As the labor market gets tighter and talented candidates juggle multiple job offers, companies need to put themselves in the applicant’s shoes. That boils down to a simple question for anyone writing a job ad: What can the company do for a prospective employee? Writing a job ad with this in mind—for example, emphasizing career growth or the significance of the job—the quality of applicants rises dramatically, the researchers found.
“You really need to focus on what you’re going to do for applicants,” said David Jones, an author of the paper and a professor at the University of Vermont’s School of Business Administration.
In academic parlance, that means employers can write job ads by focusing on Needs-Supplies fit (what the organization can supply to meet an applicant’s needs), or Demands-Abilities fit (what abilities and skills the organization demands of candidates).
Mr. Jones and his co-authors, Joseph Schmidt from the University of Saskatchewan and Derek Chapman from the University of Calgary had the rare opportunity to test their hypotheses by manipulating real ads and analyzing the resulting applications.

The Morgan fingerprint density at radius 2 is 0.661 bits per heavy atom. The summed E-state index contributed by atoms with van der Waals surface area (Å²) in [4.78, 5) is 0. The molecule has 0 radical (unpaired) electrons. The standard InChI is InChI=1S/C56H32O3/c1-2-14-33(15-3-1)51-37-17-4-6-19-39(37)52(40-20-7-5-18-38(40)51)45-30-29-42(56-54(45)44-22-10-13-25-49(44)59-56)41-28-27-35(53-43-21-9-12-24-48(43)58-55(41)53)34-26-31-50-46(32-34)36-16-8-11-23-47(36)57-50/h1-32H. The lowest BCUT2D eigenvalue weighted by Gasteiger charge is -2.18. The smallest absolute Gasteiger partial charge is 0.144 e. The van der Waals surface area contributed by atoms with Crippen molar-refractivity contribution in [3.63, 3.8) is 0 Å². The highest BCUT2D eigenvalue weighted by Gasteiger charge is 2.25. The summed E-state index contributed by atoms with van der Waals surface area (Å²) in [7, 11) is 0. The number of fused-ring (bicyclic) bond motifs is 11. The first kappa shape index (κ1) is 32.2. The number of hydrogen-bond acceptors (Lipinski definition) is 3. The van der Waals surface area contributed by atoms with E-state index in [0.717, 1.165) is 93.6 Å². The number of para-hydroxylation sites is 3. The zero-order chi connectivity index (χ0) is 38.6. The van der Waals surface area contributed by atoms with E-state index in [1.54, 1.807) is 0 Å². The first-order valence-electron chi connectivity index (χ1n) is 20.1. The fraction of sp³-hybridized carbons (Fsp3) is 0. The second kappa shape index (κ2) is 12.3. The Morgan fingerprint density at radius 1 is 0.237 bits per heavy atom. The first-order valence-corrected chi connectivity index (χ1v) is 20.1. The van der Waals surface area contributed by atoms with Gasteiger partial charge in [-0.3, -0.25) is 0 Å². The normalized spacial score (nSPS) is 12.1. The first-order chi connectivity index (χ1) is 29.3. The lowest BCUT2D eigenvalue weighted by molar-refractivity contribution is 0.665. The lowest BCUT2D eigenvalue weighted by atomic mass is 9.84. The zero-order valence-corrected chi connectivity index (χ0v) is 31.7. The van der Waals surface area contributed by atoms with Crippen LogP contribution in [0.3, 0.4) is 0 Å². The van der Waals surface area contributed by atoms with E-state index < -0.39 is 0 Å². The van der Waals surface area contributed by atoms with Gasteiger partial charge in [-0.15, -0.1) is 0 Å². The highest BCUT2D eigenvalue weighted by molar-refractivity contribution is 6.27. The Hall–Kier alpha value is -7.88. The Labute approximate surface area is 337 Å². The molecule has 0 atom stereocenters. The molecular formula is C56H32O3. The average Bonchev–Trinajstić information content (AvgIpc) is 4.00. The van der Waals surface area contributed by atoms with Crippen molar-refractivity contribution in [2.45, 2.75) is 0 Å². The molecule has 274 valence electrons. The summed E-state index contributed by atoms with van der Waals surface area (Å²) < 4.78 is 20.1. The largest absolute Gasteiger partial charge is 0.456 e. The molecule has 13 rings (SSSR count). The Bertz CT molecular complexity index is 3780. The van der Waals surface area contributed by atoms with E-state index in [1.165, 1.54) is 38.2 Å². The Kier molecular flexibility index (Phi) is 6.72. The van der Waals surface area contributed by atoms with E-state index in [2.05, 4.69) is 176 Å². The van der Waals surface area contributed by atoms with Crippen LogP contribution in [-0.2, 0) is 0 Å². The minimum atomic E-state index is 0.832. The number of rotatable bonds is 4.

The authors partnered with an unnamed employer—the “Canadian head office of a large multinational engineering-consulting firm,” according to the study—with whom Schmidt had a previous relationship.
The researchers wrote or rewrote 56 ads, primarily for engineering and project management jobs, to emphasize either the Needs-Supplies or Demands-Abilities approach, and then collected data about application volume and applicant quality based on hiring managers’ ratings of the resumes submitted. In all, 991 people sent in applications. The paper will be published in a forthcoming issue of the Journal of Business and Psychology.